I should know: I did the single parent thing for right at twelve years. Technically I was married for about 18 months of those 12 years, but not in such a way that anyone would’ve noticed. Overall, those single years were some of the happiest of my life. My son makes for a wonderful life companion and I am the most introverted of introverts so being alone kind of suited me. But while happy, those years were also extremely, extremely hard. Like Chris Rock says, “Sure, you can be a single mom, but should you be?” It depends, of course, so I’ll just leave that one alone. Too many caveats.

I remember this girl from law school who was pretty much the most anti-marriage woman I’d ever met outside of a punk club. “It’s the worst contract for women ever! It’s killing us and bringing us down! We’re losing our selves, our careers, our potential!” And so on and so forth. That (wonderful) woman is now happily married with two kids and often posts Pinterest-worthy photos of homemade crafts on her Facebook page. She also is now “self-employed,” which we female lawyer-types know is really shorthand for “I want more flexibility than the jerks who run law firms (and some non-profits) will let me have.”

There is also the infamous case of Gloria Steinem who said women need men like fish need a bicycle (as in, not at freakin’ all). She is now married as well. I’m not sure if she’s happy or not because I haven’t checked. But regardless.

My personal ambivalence towards marriage could be because my first marriage was such an abomination. It was full of abuse, affairs, bar fights, and lots of drugs, none of which were perpetrated, had, started, or used by me. The innocent party stands highly wronged here, and though I’ve reached a level of forgiveness, the PTSD is a little harder to shake. What did come from that first marriage are two of the most beautiful people God ever created, and lots of what some might call “wisdom,” but only because it’s stuff I learned before the age of fifty; to anyone over fifty it’s mere common knowledge.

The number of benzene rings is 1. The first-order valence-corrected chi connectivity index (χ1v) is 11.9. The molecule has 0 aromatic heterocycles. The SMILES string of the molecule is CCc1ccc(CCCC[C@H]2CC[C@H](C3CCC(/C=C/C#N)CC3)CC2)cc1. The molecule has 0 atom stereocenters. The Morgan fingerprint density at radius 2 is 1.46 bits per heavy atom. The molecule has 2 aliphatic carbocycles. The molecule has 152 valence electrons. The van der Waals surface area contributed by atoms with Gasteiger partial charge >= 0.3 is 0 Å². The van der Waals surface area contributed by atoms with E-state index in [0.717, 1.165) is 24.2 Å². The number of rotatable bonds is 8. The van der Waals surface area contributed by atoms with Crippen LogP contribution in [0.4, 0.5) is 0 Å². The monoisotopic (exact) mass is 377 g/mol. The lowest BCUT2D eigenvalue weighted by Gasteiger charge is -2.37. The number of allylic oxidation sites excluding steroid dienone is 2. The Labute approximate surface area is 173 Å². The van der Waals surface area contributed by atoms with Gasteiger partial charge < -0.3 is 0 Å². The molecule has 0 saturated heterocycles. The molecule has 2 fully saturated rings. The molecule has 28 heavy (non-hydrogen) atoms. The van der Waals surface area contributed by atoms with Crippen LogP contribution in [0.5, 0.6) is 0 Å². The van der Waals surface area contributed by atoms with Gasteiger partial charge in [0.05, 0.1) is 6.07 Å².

For some Godforsaken reason I decided to get marriage at fifteen. I think being pregnant had something to do with it. My parents yelled and screamed and forbade the marriage (as they should have), but his parents were gleeful and facilitated the whole shebang. I realize now the reasons for this were many. One, they were happy that their oldest son, whom they worried about greatly, had found a gentle and God-fearing partner who could influence him for good. Two, seeing as how I was pregnant, and that they were fundamentalists Christian types in a kindly and charismatic spirit-led sort of way, they figured we better make things legal to please Jesus.

So off we went in the middle of the night in an old Mustang that ended up stranding us halfway to the airport. Me, scared, pregnant, and hungry. Him, just happy to be doing something frowned upon by the establishment.

That baby, the one making me hungry, is the one who later died at not quite one year old. But even after that the ex and I stayed together and soon had another baby. That baby is now eighteen, in college, and the love of my life. Without him—as I often say while loving and hugging him hard—I’d probably have wound up in a cardboard box somewhere, spanging and dumpster diving with a tear tattooed on my face.

But instead, I’m here.

In case I haven’t mentioned it thus far, let me now say with emphasis: things happen for a reason. So I try not to even question it, this voluptuously curvaceous life, choosing instead to marvel at the mundane, squint so as not to bat my eyes at the ironic and absurd, and keep focused on the faithful, such as finding myself squarely in these middle years, strangely, dizzily, ironically, married.

Again.